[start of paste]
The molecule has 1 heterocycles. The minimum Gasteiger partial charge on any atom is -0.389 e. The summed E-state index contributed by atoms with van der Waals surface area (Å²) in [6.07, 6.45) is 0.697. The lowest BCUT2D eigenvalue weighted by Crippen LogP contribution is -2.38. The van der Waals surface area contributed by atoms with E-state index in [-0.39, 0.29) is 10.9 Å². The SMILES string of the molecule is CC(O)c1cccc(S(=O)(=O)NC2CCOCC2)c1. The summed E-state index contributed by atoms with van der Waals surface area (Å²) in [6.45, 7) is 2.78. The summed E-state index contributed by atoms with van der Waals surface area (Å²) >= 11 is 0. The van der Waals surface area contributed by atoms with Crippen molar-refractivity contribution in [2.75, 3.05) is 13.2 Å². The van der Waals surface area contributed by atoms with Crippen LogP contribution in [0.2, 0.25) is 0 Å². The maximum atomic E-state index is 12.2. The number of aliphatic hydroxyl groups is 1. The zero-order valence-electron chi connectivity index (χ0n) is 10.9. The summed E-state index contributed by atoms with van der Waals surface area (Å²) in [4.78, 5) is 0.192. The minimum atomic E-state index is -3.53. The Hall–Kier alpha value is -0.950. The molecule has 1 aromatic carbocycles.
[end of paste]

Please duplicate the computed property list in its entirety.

The molecule has 1 heterocycles. The minimum Gasteiger partial charge on any atom is -0.389 e. The summed E-state index contributed by atoms with van der Waals surface area (Å²) in [6.07, 6.45) is 0.697. The lowest BCUT2D eigenvalue weighted by Crippen LogP contribution is -2.38. The van der Waals surface area contributed by atoms with E-state index in [-0.39, 0.29) is 10.9 Å². The SMILES string of the molecule is CC(O)c1cccc(S(=O)(=O)NC2CCOCC2)c1. The summed E-state index contributed by atoms with van der Waals surface area (Å²) in [6.45, 7) is 2.78. The summed E-state index contributed by atoms with van der Waals surface area (Å²) >= 11 is 0. The van der Waals surface area contributed by atoms with Crippen molar-refractivity contribution in [2.75, 3.05) is 13.2 Å². The van der Waals surface area contributed by atoms with Crippen LogP contribution in [0.2, 0.25) is 0 Å². The maximum atomic E-state index is 12.2. The number of aliphatic hydroxyl groups is 1. The zero-order valence-electron chi connectivity index (χ0n) is 10.9. The summed E-state index contributed by atoms with van der Waals surface area (Å²) in [4.78, 5) is 0.192. The minimum atomic E-state index is -3.53. The Hall–Kier alpha value is -0.950. The molecule has 1 aromatic carbocycles.